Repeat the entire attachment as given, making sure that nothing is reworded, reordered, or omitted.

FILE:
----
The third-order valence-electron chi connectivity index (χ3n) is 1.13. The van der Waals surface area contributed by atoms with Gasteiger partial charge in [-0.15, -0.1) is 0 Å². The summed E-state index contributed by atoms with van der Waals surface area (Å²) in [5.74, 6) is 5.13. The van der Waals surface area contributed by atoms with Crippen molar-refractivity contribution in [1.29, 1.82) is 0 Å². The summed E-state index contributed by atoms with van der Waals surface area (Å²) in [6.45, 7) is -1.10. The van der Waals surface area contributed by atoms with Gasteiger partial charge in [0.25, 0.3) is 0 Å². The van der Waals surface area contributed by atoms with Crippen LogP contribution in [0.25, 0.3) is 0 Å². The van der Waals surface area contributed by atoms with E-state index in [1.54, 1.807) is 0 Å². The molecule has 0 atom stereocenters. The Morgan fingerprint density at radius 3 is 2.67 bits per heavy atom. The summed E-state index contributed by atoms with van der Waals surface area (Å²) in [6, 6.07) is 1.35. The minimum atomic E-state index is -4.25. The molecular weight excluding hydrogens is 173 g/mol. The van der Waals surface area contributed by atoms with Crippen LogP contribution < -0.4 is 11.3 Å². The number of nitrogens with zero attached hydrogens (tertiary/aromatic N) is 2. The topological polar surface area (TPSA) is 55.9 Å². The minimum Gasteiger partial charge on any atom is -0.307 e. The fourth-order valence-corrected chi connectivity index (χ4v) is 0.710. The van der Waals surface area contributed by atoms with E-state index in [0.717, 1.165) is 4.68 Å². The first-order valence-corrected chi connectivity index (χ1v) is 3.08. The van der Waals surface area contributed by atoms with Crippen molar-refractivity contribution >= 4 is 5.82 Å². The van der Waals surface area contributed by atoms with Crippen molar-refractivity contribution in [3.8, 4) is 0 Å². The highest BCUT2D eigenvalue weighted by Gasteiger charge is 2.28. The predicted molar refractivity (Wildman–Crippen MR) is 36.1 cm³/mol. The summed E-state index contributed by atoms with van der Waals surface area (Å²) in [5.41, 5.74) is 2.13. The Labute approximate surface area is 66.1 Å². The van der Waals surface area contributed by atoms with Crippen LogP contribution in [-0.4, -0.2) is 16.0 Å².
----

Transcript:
The third-order valence-electron chi connectivity index (χ3n) is 1.13. The van der Waals surface area contributed by atoms with Gasteiger partial charge in [-0.15, -0.1) is 0 Å². The summed E-state index contributed by atoms with van der Waals surface area (Å²) in [5.74, 6) is 5.13. The van der Waals surface area contributed by atoms with Crippen molar-refractivity contribution in [1.29, 1.82) is 0 Å². The summed E-state index contributed by atoms with van der Waals surface area (Å²) in [6.45, 7) is -1.10. The van der Waals surface area contributed by atoms with Gasteiger partial charge in [0.25, 0.3) is 0 Å². The van der Waals surface area contributed by atoms with Crippen LogP contribution in [0.25, 0.3) is 0 Å². The van der Waals surface area contributed by atoms with E-state index in [1.54, 1.807) is 0 Å². The molecule has 0 atom stereocenters. The Morgan fingerprint density at radius 3 is 2.67 bits per heavy atom. The summed E-state index contributed by atoms with van der Waals surface area (Å²) in [6, 6.07) is 1.35. The minimum atomic E-state index is -4.25. The molecular weight excluding hydrogens is 173 g/mol. The van der Waals surface area contributed by atoms with Crippen LogP contribution < -0.4 is 11.3 Å². The number of nitrogens with zero attached hydrogens (tertiary/aromatic N) is 2. The topological polar surface area (TPSA) is 55.9 Å². The minimum Gasteiger partial charge on any atom is -0.307 e. The fourth-order valence-corrected chi connectivity index (χ4v) is 0.710. The van der Waals surface area contributed by atoms with E-state index in [0.717, 1.165) is 4.68 Å². The first-order valence-corrected chi connectivity index (χ1v) is 3.08. The van der Waals surface area contributed by atoms with Crippen molar-refractivity contribution >= 4 is 5.82 Å². The van der Waals surface area contributed by atoms with Crippen molar-refractivity contribution in [3.8, 4) is 0 Å². The highest BCUT2D eigenvalue weighted by Gasteiger charge is 2.28. The predicted molar refractivity (Wildman–Crippen MR) is 36.1 cm³/mol. The summed E-state index contributed by atoms with van der Waals surface area (Å²) in [5.41, 5.74) is 2.13. The Labute approximate surface area is 66.1 Å². The van der Waals surface area contributed by atoms with Crippen LogP contribution in [-0.4, -0.2) is 16.0 Å².